Getting to know a client and understanding their values is fundamental. We respond to the brief and design an outcome that is personalised. If it is a home, how do they like to enjoy their family time together, and if it’s a workplace, what kind of experience does the client want for their employees. For retail it is more about brand values.
For me personally, environmental and design ethics are very important. I am always conscious about how we can be more sustainable. I look for products that have recyclable values, companies that ethically and sustainably source their materials, or look to use traditional craftspeople to make things and, by doing that, keep those skills alive. If you are buying good quality design it is made to last and there is value in that as well. For the Sorrento Ferry project we looked at chairs that had a large component of recycled materials and we built that into the narrative for the fitout.
Who are the people who have had the most impact on you and your work, and how have they helped you develop as a designer?
My friend Georgia Beattie had a big influence on me early in my career. She went to Babson College, a prestigious entrepreneur college in the US, and her entrepreneurial thinking rubbed off on me. Her ambition and drive is inspiring and she has introduced me to a fascinating network of friends. The late Janne Faulkner AM, founder of Nexus Designs was a great mentor and she had a business spirit along with an incredible knowledge of design and the arts.
What skills have you developed that you are most proud of?
I am told I am good at building relationships and trust with clients. I think it’s natural to build a bond when you work closely with a client and I genuinely enjoy doing so.
Creatives are intrinsically curious, what are you most curious about right now?
I am interested and curious about everything. My circle of friends varies, from musicians, engineers and artists to financiers, they are all fuel for inspiration and feed back into my work.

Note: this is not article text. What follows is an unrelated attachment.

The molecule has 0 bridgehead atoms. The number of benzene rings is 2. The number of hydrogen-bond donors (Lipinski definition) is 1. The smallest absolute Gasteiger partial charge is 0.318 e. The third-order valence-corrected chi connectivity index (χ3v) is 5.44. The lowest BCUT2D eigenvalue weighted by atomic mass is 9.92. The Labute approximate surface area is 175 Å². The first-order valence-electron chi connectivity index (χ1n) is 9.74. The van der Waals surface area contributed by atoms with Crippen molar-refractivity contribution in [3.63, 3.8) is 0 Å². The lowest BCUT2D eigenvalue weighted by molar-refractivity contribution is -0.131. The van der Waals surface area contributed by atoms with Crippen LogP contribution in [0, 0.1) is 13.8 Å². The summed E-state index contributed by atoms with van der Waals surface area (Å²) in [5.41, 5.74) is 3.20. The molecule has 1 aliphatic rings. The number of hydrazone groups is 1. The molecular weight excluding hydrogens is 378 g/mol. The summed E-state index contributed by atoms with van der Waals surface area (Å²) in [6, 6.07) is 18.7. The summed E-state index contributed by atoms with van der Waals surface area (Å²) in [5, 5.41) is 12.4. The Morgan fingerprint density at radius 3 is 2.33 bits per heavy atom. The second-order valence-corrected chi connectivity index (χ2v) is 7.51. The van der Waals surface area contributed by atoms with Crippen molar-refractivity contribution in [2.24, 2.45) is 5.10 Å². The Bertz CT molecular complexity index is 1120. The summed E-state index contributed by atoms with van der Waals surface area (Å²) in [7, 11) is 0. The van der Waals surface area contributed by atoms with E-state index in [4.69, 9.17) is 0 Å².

I have just finished working on the Rolls-Royce car showroom in Melbourne and it wasn’t the high-profile label that interested me. It was the chance to work with an historic brand trying to appeal to a younger audience, collaborating with an international team, and getting involved in unique and changing ideas.
Right now I am curious about a commercial project we have in Bangkok which is challenging due to distance, climate and culture. Cultures always interest me and the differences are fascinating to work through.
Tell me about some of your favourite projects that express your design philosophy.
The Bluff House is a beautiful home on the Mornington Peninsula designed by Inarc. It has a double façade with views over the ocean and the vineyards and we were engaged to design an interior that softened the architecture but didn’t distract from those views. The brief included curating the client's art collection, furniture and objects. It was a detailed exploration of how the client's live and use the house.
Another of my favourite projects is the Zagame Automotive Group Headquarters in Melbourne. We used lighting scenes, including artificial and natural light instead of physical decoration, to create zones within the space. The lighting engineers and builders were crucial to the project’s success. Keeping design simple is not necessarily simple at all, so collaborating with the best consultants is essential.
Tell me a little about some of the collaborators who have really helped you realise an idea.
Boat builders are top craftspeople who understand building materials and pay attention to detail. When you work with great builders it opens up design possibilities. For The Robert Bruce project we wanted to design a drinks caddy for the dining table but it had to have a certain weight to it so that it didn’t slip or move. It also had to be strong enough to hold a wine bottle and to withstand the high seas. Without a boat builder’s understanding and expertise, I would never go down that path of attempting to design such a thing. The input of collaborators is crucial to the success of everything we do.
What is one thing that you haven’t designed but would love to?
An aeroplane interior. It would be super complex. I have already started designing it in my mind, thinking about how I could enhance air travel as an experience again. It has become so utilitarian, just like catching a bus. People once dressed up to travel on a plane.
Thank you Lucy.